Jamaica PM: Coke saga a reason for his resignation
KINGSTON, Jamaica (AP) — Jamaica's outgoing leader said Sunday that public perceptions about his handling of a U.S. extradition request for drug kingpin Christopher "Dudus" Coke contributed to his recent decision to resign.
In a nationally televised address, Prime Minister Bruce Golding said questions about the role he played in the Coke saga, which he said affected him deeply, have remained a source of concern.
"I cannot allow the challenges we face and the issues that we as a people must confront to be smothered or overpowered by this saga and the emotions that they ignite. It would not be fair to my country; it would not be fair to my party," Golding said.
As he has maintained previously, Golding said his nine-month opposition to the U.S. extradition request for Coke in 2009 and 2010 was due to the U.S. indictment relying on illegal wiretap evidence.
"It was about a breach of our Constitution and had it been a person other than Coke it perhaps would never have become the cause celebre that it turned out to be," said Golding, whose Parliament district included Coke's West Kingston slum stronghold.
After Golding reversed himself amid growing public discontent over his opposition, Coke's supporters began barricading streets and preparing for battle in West Kingston's Tivoli Gardens. A hunt for Coke in May 2010 led to four days of fighting that killed at least 73 civilians and three security officers.
Coke was captured about a month later and extradited. He has since pleaded guilty to racketeering and assault charges, admitting his was leader of the brutal Shower Posse gang.
The prime minister's handling of the Coke case, in particular his authorization of a U.S. firm to lobby Washington to drop the request, provoked an outcry that threatened his political career. With opposition parties and public sector groups calling for his resignation, the governing party vouched for him following a high-level conference last year.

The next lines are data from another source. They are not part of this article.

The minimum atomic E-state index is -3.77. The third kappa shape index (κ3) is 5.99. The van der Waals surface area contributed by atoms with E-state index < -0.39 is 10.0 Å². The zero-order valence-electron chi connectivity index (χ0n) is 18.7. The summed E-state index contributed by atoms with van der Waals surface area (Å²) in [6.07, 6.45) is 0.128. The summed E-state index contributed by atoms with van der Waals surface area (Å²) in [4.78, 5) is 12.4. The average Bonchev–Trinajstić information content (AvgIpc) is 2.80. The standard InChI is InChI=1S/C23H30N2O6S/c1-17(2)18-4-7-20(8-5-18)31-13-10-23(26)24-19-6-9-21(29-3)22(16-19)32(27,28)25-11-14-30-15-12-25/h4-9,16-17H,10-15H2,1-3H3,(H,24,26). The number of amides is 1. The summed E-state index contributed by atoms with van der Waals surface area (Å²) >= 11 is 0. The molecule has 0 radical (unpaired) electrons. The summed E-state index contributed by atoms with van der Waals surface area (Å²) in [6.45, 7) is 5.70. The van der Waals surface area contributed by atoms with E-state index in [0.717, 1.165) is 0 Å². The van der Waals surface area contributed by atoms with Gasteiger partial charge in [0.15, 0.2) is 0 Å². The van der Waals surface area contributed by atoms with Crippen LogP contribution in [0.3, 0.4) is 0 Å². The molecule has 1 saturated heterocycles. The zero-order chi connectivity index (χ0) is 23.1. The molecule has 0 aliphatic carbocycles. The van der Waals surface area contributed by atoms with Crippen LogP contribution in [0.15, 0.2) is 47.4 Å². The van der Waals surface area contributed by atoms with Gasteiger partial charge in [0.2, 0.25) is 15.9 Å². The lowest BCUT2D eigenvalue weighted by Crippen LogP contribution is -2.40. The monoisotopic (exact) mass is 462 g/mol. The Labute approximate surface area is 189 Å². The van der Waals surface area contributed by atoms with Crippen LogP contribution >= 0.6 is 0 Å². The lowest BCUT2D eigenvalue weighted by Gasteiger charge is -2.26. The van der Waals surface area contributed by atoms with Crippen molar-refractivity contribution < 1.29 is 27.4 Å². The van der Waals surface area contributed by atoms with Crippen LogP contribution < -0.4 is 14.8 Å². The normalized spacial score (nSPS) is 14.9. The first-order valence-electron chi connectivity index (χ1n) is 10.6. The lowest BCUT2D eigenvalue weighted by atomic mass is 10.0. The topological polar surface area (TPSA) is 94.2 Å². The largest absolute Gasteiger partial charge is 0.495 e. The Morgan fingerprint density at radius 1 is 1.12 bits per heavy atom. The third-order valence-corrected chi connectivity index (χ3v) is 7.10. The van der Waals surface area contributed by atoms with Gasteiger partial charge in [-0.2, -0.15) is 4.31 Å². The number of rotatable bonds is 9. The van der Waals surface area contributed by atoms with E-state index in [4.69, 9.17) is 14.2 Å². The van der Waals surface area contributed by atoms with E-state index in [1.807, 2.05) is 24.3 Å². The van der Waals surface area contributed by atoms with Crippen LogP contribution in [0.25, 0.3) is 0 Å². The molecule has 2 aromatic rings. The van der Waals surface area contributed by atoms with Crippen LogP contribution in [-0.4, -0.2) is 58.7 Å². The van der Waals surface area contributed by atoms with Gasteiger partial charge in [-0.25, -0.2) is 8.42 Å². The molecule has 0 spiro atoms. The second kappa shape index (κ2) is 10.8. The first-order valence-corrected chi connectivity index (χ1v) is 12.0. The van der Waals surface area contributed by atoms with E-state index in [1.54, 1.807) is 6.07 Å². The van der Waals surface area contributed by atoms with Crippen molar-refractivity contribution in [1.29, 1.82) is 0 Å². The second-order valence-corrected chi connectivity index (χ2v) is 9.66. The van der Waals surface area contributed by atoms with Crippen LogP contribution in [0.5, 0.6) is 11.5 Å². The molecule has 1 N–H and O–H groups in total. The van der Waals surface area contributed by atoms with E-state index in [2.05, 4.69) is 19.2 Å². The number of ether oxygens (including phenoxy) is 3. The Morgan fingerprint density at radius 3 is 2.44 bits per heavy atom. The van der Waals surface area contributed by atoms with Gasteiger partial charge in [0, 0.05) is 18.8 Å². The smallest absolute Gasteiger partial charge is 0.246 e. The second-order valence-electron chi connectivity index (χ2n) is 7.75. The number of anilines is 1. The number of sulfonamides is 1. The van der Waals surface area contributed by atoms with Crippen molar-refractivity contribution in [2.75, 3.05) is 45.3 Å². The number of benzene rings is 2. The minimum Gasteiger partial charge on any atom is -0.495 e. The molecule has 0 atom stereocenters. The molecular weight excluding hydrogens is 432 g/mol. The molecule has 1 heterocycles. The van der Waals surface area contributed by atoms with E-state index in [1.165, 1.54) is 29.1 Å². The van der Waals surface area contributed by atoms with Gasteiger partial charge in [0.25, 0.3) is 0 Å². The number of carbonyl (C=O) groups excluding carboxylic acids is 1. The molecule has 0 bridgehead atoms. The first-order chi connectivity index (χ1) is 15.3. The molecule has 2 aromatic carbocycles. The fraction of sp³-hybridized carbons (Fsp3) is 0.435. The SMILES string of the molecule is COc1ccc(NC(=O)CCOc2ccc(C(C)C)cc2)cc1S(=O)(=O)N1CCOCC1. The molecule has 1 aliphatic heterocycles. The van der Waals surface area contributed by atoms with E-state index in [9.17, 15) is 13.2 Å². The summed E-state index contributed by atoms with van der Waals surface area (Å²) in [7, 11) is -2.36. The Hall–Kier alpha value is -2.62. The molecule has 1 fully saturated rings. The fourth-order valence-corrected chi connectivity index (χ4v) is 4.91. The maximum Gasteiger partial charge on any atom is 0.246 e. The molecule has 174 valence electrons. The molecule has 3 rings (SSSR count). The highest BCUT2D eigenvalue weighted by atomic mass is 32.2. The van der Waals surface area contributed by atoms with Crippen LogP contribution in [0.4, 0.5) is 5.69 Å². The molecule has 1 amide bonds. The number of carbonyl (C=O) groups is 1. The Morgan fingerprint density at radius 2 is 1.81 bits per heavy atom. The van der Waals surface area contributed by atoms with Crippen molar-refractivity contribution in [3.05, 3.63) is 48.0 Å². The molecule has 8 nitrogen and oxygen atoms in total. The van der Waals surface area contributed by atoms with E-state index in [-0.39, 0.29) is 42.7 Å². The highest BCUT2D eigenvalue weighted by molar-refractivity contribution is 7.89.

Golding's words on Sunday night were the first public comments he had made since he and his Labor Party abruptly announced a week ago that he would be stepping down after four years in office. They said he would formally resign once a new party leader is chosen by roughly 5,000 delegates at an upcoming party conference. The party's leader automatically becomes the prime minister.
While stepping down from the island's No. 1 political job, it's still not clear if Golding will be closing out some four decades in politics. He made no mention of whether he planned to step down from his parliamentary seat representing West Kingston.
The Labor Party said Golding had previously planned to give up leadership in 2014, if he led his party to victory for a second consecutive term. Golding led the Labor Party back to power in 2007 after 18 years in opposition.
On Sunday night, the 63-year-old also said a younger leader is needed to breathe new life into his party ahead of 2012 general elections.
Noting that he was first elected to Parliament nearly 40 years ago and will soon turn 64, Golding said it was time for members of his generation to make way for younger leaders "more in sync with 21st Century realities."
Attention has focused on Education Minister Andrew Holness and Commerce Minister Christopher Tufton, relatively young Cabinet members in Golding's administration. A poll earlier this year suggested that Holness was the most popular choice to lead Labor if Golding were to resign.
If the Labor Party chooses a young politician as its chief it will contrast sharply with the opposition People's National Party, whose leader has been a fixture in Jamaican politics for decades.
Opposition boss Portia Simpson Miller led the nation as prime minister for about a year-and-a-half before the 2007 loss to Labor. She was first elected to Parliament in 1976 and became a Cabinet member in 1989.
Golding said the next few weeks will be crucial for the Labor Party but also for the country.
The election of a new leader is a process that must be done in a "mature, transparent and dignified manner," he said.
Labor was in the opposition for nearly two decades before Golding brought his party back to power in 2007.
Perceptions of corruption, patronage and cronyism dog the governing party, but they also haunt the People's National Party.
Golding argues that his government is finally putting the country on a solid economic pathway. This year it has divested money-losing entities such as Air Jamaica and its three remaining sugar factories. A crackdown on gangs has decreased the crime rate.
The country was hard hit by the global recession, but lately the economy appears to be on a meager upswing. The country recorded first-quarter growth of 1.4 percent and the inflation rate for the first five months of the year was 1.7 percent.
Last year, Jamaica's towering debt and the damaging impact of the global recession forced Golding's government to seek assistance from the IMF, which helped his administration carry out a debt restructuring and provided $1.27 billion in standby credits.
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